• Auto lending does have its issues, but these are mainly related the result of (i) automobile affordability in general, (ii) loosening standards in 2021 when auto values were inflated due to lack of supply (an LTV issue), and (iii) difficulty with credit models coming out of the pandemic as government payments to individuals clouded the ability to distinguish credit in certain cases.

 

Chart 4 reflects the delinquency and availability of loans to small businesses, which shows the same general pattern as auto lending and, to a certain extent, credit card lending.

  • Up until early 2022 asset performance generally dictated the availability of credit.
  • What makes this period so unusual is that banks are tightening credit when their portfolios are, in general, performing.

Chart 3

Chart3

Chart 4

Chart4

Federal Reserve Rate Increases – Before and After – Corporate

Chart 5 represents a very simple example of the interest rate impact on corporate financial results. The example is a company with $75MM of EBITDA last week that raises senior debt at a multiple of 6x EBITDA or $450MM.

  • In 2021 the company had $100MM of revenue, the $75MM EBITDA mentioned above, interest expense of $31MM and a fixed-charge coverage ratio of just over 2-to-1.
  • All else being equal, in 2023, that same company would have seen its interest expense increase by 60%, income drop by almost 60% and the fixed-charge coverage ratio drop to 1.3x.
  • Additionally, with lending multiples tightening to 4x, the company’s EBITDA would have to increase by more than 50% in order for the company to borrow additional senior capital or refinance a maturing facility.
  • This has created 2nd lien and mezzanine opportunities for investors, but these opportunities all depend on multiple expansion and refinance or an M+A takeout for realization.

 

Specialty Finance investing does not focus on multiples of expected cash flow, it focuses on the value of existing assets, with the value generally being a discount of 10% to 30% of face value and 30% to 60% of expected cash return.

  • The SOFR rate increase obviously impacts Specialty Lending Companies, however, the duration of the assets supporting the Specialty Finance Loans is generally 6-12 months, allowing our borrowers to adjust pricing as rates increase.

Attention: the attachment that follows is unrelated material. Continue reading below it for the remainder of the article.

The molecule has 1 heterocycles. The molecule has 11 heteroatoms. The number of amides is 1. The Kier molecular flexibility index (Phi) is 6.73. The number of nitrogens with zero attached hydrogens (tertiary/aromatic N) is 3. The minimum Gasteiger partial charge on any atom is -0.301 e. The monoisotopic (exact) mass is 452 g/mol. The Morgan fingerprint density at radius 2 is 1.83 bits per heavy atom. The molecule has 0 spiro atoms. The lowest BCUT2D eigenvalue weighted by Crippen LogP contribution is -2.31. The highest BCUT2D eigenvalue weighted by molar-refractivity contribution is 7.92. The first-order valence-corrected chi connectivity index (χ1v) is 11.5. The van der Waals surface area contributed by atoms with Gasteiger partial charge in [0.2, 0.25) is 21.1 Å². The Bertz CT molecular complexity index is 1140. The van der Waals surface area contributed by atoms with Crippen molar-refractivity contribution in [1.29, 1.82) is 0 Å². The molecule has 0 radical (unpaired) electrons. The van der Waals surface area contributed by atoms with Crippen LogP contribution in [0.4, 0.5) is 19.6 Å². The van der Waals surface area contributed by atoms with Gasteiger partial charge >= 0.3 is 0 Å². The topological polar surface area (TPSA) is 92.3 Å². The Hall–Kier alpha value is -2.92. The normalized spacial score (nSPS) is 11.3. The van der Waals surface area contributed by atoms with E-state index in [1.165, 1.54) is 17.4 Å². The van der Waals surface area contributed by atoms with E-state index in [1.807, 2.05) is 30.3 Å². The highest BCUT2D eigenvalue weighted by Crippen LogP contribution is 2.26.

• Where our borrowers do not have the ability to increase pricing, they will adjust their product mix in order to maintain compliance with facility covenant.
  • In the event that compliance is not maintained, Specialty Finance Lenders have the ability to stop funding and repay the investment with the proceeds from the existing assets.

Chart 5

Chart5

Why Now?

1.The Federal Reserve

  • Over the past two years the Federal Reserve embarked on an unprecedented series of rate increases that put a high degree of stress on business models that were thriving in the cheap money environments.
  • This has led to a pruning of poorly capitalized businesses and business models.
  • After increasing the Fed Funds rate by 500 basis points in less than two years, the Fed has paused over the last two meetings. While future increases are not off the table, the lion’s share of the work has been done without bludgeoning the economy.

 

2. Banks

  • In the past two years the bank market has fundamentally change, first by rate increases leading to Silicon Valley Bank’s collapse and then by the government prescribed “cure”. More regulation and more capital required results in less lending and more simple lending.
  • Whether you believe this is good or bad, the ultimate result is that more and more specialty lending will move to the private markets. Our existing borrowers and prospects are seeing this outcome every day in the quality of the applications they review.

 

3. Pipeline